Intellectual Property

UPDATE: Tyson, Tattoos, and the Hangover II: Warner Brothers Punches Back in Round Two of Copyright Lawsuit

Two recent filings in the Mike Tyson tattoo/Hangover II copyright lawsuit have shed some light on the relevant and novel issues to be addressed. On May 20th, Warner Brothers filed its motion/memorandum in opposition to tattoo artist, S. Victor Whitmill's, motion for a preliminary injunction. On the same date, Warner Brothers filed their answer to Whitmill's complaint.

In its opposition motion, Warner Brothers underscores the damages an injunction would cause at such a late date - within days of the movie's May 26th US release date. Warner Brothers states:

The harm to Warner Bros. and numerous third parties from such an injunction would be devastating. Warner Bros. has already spent approximately [redacted] million on advertising and promotion of the "The Hangover Part II" ("Hangover II"). All of that money will effectively be lost if the release of the film is enjoined. Prints of the movie have already been created and shipped to theaters across the country. If the release of the film is enjoined, those theaters - many of which have been selling advance tickets to the movie for weeks - will have nothing to replace it with over the critical Memorial Day weekend, resulting in losses to the theaters of an estimated [redacted] million and exposing Warner Bros. to massive damages claims by those theaters.   

In further opposition, Warner Brothers finds a friend in an old enemy - pirated and bootlegged movies. Warner Brothers states that in light of the large number of movies already sent to theaters, it is a "virtual certainty" that an injunction would result in leaked and pirated versions, "which would largely destroy the value of the movie."

Warner Brothers goes on to state that Whitmill will be unable to succeed on the claim's merits. Warner Brothers argues that tattoo copyrightability is a novel issue and without legal precedent. However, assuming copyrightability, Warner Brothers attacks Whitmill's claim as follows:

  • the movie's tattoo is a fair use parody of Tyson's tattoo;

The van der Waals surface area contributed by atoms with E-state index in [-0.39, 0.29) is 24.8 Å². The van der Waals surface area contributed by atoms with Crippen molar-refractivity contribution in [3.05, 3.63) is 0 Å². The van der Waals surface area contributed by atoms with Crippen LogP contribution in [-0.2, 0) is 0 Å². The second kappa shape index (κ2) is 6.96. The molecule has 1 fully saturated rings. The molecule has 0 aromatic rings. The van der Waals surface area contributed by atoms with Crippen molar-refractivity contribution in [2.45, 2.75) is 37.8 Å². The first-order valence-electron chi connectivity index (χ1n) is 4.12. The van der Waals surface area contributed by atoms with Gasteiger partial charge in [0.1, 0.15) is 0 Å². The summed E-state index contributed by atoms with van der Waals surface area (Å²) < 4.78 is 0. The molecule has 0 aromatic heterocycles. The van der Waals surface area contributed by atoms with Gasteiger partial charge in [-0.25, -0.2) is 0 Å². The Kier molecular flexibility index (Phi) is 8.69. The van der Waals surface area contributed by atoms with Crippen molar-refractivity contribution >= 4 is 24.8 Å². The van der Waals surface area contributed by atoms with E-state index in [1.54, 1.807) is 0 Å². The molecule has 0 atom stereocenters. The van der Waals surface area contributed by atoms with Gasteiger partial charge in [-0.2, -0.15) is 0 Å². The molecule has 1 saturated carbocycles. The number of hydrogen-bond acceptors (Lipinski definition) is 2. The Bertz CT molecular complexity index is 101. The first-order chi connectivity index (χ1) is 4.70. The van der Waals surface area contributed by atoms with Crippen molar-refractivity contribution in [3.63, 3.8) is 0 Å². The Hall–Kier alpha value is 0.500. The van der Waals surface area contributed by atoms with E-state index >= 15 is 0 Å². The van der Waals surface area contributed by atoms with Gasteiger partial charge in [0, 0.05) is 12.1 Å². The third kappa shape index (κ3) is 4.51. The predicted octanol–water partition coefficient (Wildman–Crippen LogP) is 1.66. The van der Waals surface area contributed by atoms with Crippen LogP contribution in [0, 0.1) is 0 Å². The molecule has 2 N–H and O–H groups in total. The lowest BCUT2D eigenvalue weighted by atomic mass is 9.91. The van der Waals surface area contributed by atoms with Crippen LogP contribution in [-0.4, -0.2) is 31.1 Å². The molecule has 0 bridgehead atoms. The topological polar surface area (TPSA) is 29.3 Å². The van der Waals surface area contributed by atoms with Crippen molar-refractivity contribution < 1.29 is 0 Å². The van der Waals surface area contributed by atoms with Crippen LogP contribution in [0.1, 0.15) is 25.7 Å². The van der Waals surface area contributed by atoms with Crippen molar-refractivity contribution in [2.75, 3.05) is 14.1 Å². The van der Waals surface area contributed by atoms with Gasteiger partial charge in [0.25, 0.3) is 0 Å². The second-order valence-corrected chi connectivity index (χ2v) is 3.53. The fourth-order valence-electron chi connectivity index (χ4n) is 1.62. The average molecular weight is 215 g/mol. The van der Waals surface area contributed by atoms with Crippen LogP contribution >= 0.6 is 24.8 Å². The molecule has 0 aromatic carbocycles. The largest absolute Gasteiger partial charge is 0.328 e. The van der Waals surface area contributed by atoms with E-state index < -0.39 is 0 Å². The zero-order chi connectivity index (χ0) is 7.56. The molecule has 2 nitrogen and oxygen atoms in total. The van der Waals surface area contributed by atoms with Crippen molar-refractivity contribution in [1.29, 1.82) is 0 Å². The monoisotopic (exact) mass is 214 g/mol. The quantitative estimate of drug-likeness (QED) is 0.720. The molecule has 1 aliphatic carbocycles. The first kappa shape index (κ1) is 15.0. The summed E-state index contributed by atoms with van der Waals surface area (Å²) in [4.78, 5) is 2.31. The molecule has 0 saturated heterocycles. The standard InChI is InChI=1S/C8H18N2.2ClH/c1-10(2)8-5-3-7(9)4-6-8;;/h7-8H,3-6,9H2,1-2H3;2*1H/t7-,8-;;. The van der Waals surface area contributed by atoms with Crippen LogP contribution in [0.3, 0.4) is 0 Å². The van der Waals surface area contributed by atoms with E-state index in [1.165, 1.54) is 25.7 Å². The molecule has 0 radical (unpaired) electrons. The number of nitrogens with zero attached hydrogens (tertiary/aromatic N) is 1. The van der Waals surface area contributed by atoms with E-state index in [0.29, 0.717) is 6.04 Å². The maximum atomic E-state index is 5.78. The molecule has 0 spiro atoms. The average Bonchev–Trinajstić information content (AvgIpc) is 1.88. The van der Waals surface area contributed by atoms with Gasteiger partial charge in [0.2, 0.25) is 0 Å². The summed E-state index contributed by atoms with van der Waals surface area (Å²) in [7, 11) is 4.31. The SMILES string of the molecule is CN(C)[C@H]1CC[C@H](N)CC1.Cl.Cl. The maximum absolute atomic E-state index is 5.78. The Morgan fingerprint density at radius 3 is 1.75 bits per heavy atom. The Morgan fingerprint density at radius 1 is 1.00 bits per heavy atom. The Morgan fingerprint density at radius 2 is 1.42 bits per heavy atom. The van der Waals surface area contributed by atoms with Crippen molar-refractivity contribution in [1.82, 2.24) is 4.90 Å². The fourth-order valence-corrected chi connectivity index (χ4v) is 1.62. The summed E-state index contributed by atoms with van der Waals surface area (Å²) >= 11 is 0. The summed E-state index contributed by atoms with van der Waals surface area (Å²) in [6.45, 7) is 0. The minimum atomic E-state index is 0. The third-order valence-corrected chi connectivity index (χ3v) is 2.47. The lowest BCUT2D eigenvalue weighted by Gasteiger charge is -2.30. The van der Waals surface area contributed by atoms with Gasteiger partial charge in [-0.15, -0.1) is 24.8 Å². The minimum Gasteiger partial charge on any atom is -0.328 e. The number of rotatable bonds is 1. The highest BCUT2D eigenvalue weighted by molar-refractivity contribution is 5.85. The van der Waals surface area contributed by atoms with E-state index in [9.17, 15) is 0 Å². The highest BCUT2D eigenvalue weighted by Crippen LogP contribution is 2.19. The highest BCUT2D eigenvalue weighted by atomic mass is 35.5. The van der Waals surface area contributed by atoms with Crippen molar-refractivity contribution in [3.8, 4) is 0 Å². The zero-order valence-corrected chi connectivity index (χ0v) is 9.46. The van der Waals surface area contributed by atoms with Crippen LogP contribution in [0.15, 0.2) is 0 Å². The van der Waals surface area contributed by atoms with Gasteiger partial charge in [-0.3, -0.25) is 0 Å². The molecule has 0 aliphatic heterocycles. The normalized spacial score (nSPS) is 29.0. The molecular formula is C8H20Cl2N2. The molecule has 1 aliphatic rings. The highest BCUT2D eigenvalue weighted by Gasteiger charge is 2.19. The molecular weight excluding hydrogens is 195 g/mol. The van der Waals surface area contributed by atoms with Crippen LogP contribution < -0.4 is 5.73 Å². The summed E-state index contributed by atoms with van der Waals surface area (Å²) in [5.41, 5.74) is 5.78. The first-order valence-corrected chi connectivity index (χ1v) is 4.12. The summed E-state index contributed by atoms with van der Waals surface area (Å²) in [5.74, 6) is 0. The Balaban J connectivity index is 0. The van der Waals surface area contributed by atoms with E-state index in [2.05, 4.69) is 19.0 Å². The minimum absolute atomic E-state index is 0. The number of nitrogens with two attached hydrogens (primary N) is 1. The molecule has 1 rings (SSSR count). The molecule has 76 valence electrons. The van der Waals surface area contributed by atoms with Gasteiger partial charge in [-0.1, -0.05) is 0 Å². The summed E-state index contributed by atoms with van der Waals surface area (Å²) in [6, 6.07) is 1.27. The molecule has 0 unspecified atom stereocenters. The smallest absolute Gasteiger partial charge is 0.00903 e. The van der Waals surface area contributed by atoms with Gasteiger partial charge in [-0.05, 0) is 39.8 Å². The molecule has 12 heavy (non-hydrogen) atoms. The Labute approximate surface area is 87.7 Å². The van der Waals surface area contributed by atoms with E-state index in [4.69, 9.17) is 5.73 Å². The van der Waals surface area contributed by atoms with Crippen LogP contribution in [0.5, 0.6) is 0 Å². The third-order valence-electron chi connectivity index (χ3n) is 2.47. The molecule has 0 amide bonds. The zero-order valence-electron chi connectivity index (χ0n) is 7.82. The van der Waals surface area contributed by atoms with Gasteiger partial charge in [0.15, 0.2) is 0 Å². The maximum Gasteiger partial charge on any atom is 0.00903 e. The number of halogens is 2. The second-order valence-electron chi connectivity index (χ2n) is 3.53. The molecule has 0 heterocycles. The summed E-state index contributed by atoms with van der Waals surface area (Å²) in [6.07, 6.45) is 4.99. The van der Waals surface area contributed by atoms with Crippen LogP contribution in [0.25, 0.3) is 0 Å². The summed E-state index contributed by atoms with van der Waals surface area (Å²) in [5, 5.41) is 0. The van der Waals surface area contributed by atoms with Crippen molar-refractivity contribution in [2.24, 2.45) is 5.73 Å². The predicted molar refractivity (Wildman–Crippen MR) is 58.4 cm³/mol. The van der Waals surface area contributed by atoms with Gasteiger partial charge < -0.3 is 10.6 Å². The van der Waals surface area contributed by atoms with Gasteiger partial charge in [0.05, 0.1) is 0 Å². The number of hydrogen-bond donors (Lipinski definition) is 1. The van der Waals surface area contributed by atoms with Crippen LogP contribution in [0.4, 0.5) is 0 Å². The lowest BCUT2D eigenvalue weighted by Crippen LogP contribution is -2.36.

• Warner Bros.' use of the tattoo was permitted by Tyson's implied license; and
  • Whitmill is estopped because he failed to object to the tattoo's use in the first movie, The Hangover.

As for the answer, Warner Brothers denies: (a) that the tattoo appearing on Ed Helm's face in the Hangover II is an exact reproduction of the Tyson tattoo, and; (b) that there is any copyrightable expression in Tyson's tattoo. As for defenses, Warner Brothers asserts, among other things, that:

  • the tattoo is not copyrightable because it is not sufficiently original/creative;
  • tattoos on skin are not copyrightable;
  • Tyson, not Whitmill, is the tattoo's owner (or co-owner);
  • Tyson's tattoo is an unauthorized derivative work;
  • Whitmill has unclean hands because he infringed Warner Brothers' copyrights, including the movie The Dark Knight;
  • the tattoo's use is protected by the First Amendment; and
  • Tyson's signed release, acknowledging Whitmill as the tattoo's owner, is void against public policy and/or unconscionable (e.g., akin to a contract selling human organs)

Warner Brothers' arguments notwithstanding, it's possible that Whitmill has a valid claim. As noted in the New York Times:

The suit isn't frivolous, however, legal experts say. They contend the case could offer the first rulings on tricky questions about how far the rights of the copyright holder extend in creations that are, after all, on someone else's body. They are questions likely to crop up more often as it becomes more common for actors or athletes to have tattoos and as tattoo designs become more sophisticated.

Though not entirely related to the copyright issue, tattoos have been deemed protectable in other contexts. For instance, in the case of Anderson v. City of Hermosa Beach, 2010 U.S. App. LEXIS 18838 (9th Cir. Cal. Sept. 9, 2010), the 9th Circuit split with several jurisdictions and held that tattooing was purely expressive activity fully protected by the First Amendment. The court held that a total ban on such activity was not a reasonable "time, place, or manner" restriction.

Moreover, as noted in the New York Times article, the issues could have a greater relevancy with regards to actors or athletes. Take for instance the recent lawsuit involving the NCAA, student athletes and their video game images. It's easy to imagine a similar scenario concerning athletes and unauthorized images that make use of their tattoos.

View or download Warner Brothers' entire opposition to injunctive relief filed in S. Victor Whitmill vs. Warner Bros. Entertainment Inc., 11-cv-00752 (E.D. Mo. May 20, 2011)

View or download Warner Brothers' entire answer filed in S. Victor Whitmill vs. Warner Bros. Entertainment Inc., 11-cv-00752 (E.D. Mo. May 20, 2011)

 

For more information on this case, read:

The Best Copyright Complaint Ever? Possibly, When You Have Mike Tyson, Face Tattoos and The Hangover 2 - FREE DOWNLOAD

Copyright Dispute May Hang Up Release of "The Hangover 2"

The Hangover 2 and the Tyson Tattoo: Lessons in Copyright, Contract, and Clearance

 

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  • This case is very interesting. Esp. when you read the original claim wherein Whitmill and his attorney 'make it very clear' that this case is not against Mr. Mike Tyson... Ha, ha!. Hysterical. But if that's the case, I do think the merits are weaker, since as the studio submits, the sequel was making a simple parody of the former boxer. If he had issue of the commercial use, Mr. Whitmill should have filed claim during the first movie.